Consequently, I have decided to make my move to another city not only a movement in geographical  space, but also a movement in mental and spiritual space. To cast off some of the old skin, and let the aspects of myself that have been struggling to shine through do exactly that. And the metaphor remains relevant when I consider that what is shed is nothing more than just the skin, the outer covering, the adornment of the body and not the real thing itself. So change does not mean metamorphosis in the sense of a transformation, it is not the tadpole growing legs and turning into a frog. Rather, this is a change in outlook, the adoption of new habits, new, more adaptive routines, new ways of being. I remain, under my new skin, the same Shaun. The same person I have (n)ever been.

Here’s a toast to new beginnings.

And the beat spells ‘DOOM’

I recently wrote an article in response to Tendai Maraire’s new video for his track ‘BOOM!’, off his Pungwe mixtape. My sentiments seem to be at odds with what some people may feel about his message, but I will stick to my guns. The main points are made in my article are these:

-Tendai should have removed his rosy glasses before penning the lyrics to his track. His message is characteristic of Diaspora Zimbabweans who have not had to live under the oppression Zimbabweans in the homeland have had to suffer under the hands of a domestic regime. It’s easy to praise the system from a distance when the experience you have of it is one based ideology and not experience.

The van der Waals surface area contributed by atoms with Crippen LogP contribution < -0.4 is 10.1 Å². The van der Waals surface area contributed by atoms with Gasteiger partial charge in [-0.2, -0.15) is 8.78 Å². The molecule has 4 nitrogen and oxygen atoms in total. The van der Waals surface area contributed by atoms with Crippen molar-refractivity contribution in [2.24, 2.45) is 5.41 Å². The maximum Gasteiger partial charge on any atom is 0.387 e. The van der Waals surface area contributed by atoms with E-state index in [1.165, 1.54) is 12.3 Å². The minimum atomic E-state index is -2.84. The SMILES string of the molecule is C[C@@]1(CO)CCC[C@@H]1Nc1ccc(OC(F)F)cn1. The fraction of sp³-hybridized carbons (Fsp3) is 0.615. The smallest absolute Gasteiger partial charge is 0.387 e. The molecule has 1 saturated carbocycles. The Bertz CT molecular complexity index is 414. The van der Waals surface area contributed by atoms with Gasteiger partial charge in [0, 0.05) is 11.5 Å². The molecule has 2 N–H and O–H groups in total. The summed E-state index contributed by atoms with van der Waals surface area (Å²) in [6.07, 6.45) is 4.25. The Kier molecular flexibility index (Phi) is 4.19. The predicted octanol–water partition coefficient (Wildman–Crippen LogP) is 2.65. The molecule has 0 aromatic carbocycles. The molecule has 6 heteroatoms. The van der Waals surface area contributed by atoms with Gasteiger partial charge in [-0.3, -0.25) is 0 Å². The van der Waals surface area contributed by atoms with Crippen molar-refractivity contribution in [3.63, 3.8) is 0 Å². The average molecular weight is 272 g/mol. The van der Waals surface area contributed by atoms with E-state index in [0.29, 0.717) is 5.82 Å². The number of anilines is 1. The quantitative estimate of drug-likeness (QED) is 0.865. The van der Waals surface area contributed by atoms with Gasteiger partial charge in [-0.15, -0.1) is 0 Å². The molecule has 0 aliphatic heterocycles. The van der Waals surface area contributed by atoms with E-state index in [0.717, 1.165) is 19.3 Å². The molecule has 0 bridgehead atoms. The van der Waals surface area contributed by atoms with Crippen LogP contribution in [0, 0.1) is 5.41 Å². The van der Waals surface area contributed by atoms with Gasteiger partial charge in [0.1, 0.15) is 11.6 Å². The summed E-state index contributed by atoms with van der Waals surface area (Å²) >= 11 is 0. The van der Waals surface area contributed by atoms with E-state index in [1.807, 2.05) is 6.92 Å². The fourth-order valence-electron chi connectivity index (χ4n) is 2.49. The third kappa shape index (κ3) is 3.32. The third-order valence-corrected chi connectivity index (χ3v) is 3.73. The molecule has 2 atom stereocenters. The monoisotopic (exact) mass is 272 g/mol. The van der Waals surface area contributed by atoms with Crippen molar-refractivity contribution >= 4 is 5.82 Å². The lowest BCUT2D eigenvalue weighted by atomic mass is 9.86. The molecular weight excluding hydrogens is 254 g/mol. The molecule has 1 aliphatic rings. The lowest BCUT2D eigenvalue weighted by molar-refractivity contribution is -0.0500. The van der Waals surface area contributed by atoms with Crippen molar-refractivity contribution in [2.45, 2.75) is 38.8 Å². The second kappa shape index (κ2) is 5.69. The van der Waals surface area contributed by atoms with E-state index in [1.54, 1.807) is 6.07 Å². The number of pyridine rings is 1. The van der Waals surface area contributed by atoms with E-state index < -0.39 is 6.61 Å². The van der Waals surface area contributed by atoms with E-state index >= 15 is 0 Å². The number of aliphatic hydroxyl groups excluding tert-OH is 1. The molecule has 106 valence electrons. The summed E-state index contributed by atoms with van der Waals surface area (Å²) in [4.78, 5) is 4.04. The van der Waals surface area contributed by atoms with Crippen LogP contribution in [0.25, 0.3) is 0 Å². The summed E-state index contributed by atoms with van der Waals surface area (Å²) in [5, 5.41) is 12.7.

Tendai’s track, though touting economic emancipation, totally ignores the negative externalities that have arisen from the process of emancipation as the callous ZANU PF party under the tutelage and guidance of Robert Mugabe Regime has carried it out. Furthermore, his video seems to go against the message, showing images of Zimbabweans wallowing in poverty; living in mud huts and cooking on fires. I bet he shot that video and then went back to a fancy house somewhere in the ‘dale-dales’ ( Affluent parts of the city).

My intention is not to trash his music, or what he considers a crusade to speak for the downtrodden Zimbabweans. I just wish he would realize that it’s not all Zimbabweans who have benefitted from the actions of Robert Mugabe, ask the Gukurahundi survivors in Matebeleland and the victims of Murambatsvina. Young Zimbabweans are fed up with talk of liberation while their stomachs grumble. We need emancipation now, in our lifetimes. We need an inclusive plan for the future, and we are tired of being told to look at how bad the past was in order to appreciate our still miserable present. An oppressor, of whatever race, colour or creed, is still an oppressor.

I would really love to hear what Maraire himself thinks about this perspective. Unless we learn to be critical of our leaders, and to seek the middle ground, we will always move around in circles…